The pretty market town of Newark-on-Trent has a rich and riveting history, but on the brand-new Mis-Guided Tour by Professor Bryan you’ll need your wits about you to decipher just what is part of the historical record and which fanciful titbits have been added to the tales by your enigmatic guide. Intrigued by such an unusual concept and always happy to spend a day exploring Newark, we hot-footed it over to find out if we could spot fact from fiction on a special preview of this alternative walking tour.
We hopped on a train from the city one sunny Saturday morning and 30 minutes later found ourselves at our first destination of the day, Carriages Café, which is conveniently located right on the platform of Newark Caste Station. The grade II listed building has been restored into a light and airy cafe and bar, full of quirky artworks and decorative nods to the golden age of steam. With Ella Fitzgerald playing softly in the background as we sipped a perfectly made flat white, we indulged in a little people watching through the elegant sash windows and wondered what to expect from a tour which unashamedly shuns facts and evidence.
At the appointed hour we’re led, in fittingly dramatic style, behind a sweeping red curtain into another exquisitely decorated function room where our guide awaits. The professor has an air of eccentricity as he introduces himself and the tour, explaining with mischievous wit that he has solved the problem of history. The solution, it transpires, is to ignore quite a lot of it in order to provide, as the poster for the tour declares, “complete – minus quite a lot of it – history of Newark”. Instead, we will be presented with a ‘Match of the Day’ style round-up of the highlights, greatest hits and best bits of its rich history, firmly rooted in the adage – never let facts get in the way of a good story.
We set off and soon find ourselves on the banks of the River Trent, with the romantic ruins of the civil-war besieged castle still standing proud across the water, as our guide’s quirky sense of humour becomes increasingly apparent. The whole tour chuckles out loud at his anecdotes as we explore the town amid a flurry of historical facts, somewhat spurious suggestions and utter fibs – the intermingling of which adding a level of intrigue we never knew we was missing from more conventional tours.
We proceed past cute cafes and charming independent emporiums, making mental notes to return to recommended places of interest along the way, pausing intermittently as the professor points out curiosities you might otherwise have walked past without a second thought. Along with lessons in history from our unreliable narrator, we gather hints at this mysterious character’s background, adding yet more intrigue to an enjoyable stroll around a charmingly quaint yet vibrant town. The market place bustles as we congregate around an undeniably historic post, laughing as we wonder whether the tale we are being told could possibly be true, or more specifically, just how much of the tale is true and which elements are more creative embellishments.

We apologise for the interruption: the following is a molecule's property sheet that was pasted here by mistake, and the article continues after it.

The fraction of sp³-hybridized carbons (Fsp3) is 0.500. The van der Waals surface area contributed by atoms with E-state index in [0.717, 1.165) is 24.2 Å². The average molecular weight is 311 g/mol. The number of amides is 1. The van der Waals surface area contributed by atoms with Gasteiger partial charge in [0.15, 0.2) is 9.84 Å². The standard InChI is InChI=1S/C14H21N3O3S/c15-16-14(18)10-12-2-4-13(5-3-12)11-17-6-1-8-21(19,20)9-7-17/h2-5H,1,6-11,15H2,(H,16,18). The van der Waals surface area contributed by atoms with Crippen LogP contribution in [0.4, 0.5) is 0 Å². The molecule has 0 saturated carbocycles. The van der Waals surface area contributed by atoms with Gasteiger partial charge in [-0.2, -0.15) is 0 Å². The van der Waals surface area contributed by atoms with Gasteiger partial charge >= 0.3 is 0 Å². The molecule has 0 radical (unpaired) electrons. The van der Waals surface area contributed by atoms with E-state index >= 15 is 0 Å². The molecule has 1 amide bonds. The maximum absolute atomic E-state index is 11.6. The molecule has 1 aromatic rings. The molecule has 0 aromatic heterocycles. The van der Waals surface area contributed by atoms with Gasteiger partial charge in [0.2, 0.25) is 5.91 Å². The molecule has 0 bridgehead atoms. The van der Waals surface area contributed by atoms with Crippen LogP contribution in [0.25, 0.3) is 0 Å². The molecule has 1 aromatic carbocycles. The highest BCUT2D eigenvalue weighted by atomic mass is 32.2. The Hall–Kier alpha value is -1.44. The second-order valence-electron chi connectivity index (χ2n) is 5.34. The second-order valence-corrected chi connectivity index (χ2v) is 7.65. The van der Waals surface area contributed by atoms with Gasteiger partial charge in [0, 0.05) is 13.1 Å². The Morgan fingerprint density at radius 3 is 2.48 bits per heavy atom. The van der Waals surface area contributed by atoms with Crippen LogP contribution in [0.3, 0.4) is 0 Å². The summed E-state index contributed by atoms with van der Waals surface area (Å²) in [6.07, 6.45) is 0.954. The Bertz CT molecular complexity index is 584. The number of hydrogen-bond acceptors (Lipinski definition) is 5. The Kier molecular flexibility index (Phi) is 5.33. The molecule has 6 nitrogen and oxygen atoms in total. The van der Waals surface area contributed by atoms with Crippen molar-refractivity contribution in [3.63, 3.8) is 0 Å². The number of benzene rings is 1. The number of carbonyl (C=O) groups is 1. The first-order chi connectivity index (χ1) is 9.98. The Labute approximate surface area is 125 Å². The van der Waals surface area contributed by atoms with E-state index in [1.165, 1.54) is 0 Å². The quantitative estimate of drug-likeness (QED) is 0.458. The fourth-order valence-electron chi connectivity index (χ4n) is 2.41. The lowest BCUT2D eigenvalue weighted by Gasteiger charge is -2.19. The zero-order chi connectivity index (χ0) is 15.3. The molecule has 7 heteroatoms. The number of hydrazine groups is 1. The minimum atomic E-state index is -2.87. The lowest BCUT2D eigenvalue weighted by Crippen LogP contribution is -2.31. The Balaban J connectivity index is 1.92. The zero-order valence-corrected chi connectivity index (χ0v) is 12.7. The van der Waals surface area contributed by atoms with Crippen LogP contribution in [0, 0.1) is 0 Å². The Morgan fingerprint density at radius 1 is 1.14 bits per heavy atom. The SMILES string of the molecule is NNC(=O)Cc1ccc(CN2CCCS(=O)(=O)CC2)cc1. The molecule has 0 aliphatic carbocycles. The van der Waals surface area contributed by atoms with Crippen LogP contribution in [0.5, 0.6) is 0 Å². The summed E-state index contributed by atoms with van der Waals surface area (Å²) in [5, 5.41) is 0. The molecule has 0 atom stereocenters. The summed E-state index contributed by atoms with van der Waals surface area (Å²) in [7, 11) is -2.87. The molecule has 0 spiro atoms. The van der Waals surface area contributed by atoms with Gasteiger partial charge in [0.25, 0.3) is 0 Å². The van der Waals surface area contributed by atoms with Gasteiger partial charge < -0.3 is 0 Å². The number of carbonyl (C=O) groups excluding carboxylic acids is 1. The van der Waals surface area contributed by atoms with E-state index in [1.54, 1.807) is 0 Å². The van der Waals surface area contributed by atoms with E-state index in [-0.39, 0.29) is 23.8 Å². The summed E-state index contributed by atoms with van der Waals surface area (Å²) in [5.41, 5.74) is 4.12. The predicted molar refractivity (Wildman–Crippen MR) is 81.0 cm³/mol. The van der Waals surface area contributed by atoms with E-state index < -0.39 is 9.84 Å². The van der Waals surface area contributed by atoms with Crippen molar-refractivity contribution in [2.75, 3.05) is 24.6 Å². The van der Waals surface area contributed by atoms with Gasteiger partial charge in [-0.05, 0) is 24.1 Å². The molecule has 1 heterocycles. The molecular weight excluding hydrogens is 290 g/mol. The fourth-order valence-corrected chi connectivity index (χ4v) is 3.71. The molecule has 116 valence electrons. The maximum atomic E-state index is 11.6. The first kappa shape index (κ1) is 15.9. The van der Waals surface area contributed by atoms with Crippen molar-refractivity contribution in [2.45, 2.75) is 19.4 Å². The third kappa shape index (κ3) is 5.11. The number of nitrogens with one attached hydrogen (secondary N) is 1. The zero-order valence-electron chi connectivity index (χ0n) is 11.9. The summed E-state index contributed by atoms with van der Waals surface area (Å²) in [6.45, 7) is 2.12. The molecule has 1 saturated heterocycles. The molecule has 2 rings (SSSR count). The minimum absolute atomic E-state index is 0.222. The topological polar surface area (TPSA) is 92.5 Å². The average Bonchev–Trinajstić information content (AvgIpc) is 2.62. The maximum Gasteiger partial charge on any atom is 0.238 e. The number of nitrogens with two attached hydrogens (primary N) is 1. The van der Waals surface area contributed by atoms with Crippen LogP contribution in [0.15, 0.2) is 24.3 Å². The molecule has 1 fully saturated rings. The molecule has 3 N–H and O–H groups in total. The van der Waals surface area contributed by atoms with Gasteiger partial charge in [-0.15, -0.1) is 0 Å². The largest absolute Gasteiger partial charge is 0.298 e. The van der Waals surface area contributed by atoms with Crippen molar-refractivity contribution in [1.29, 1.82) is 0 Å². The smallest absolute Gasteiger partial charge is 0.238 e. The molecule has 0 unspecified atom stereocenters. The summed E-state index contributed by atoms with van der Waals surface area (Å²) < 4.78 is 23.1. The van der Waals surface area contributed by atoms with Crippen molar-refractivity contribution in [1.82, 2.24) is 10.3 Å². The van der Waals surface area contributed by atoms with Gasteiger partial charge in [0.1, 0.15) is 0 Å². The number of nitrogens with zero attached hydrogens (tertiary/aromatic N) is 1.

Our tour continues past the National Civil War Centre and the historic Palace Theatre before concluding at grand St Mary Magdalene Church with a tale I was confident I knew to be true, bringing a momentary sense of smug satisfaction. Shortly thereafter, however, a seed of doubt began to form – had I really heard that before, and if so did that necessarily make it true? Perhaps I’d heard a similar story but in relation to somewhere else entirely. In an age of fake news where opinion is valued as much as evidence, perhaps we could do with exercising our critical thinking skills a little more regularly.
Were we able to spot the fact from fiction? Not entirely, but the tour was an undoubtedly enjoyable and undeniably amusing way to explore a wonderful town. Whether you really can tell a genuine Tudor building from later built imposters by the smaller brick size is something I will no doubt question whenever passing by such a building for the rest of my days. I know what you’re thinking, but it turns out it’s surprisingly difficult to Google if you’re looking for a quick answer and not a complete history of the architectural quirks and styles of different eras. Perhaps I too am more inclined to his-story over history and good stories over dry facts, besides, a touch of mystery is a sure-fire way to make things more interesting.
The first Professor Bryan’s Mis-Guided Tours of Newark will run on Saturday 19 October & Saturday 2 November, with more dates to be announced, and include a complimentary tea or coffee along with breakfast roll or cake from Carriages Café. The tour was co-authored by Robbie Taylor (writer and poet) and Steve Cawte (writer, poet and actor) who led the tour as the eccentric and hilarious Professor Byran. You can support the Mis-Guided Tours of Newark by donating to their crowdfunding project in exchange for some great rewards, including discounted tickets for the tour.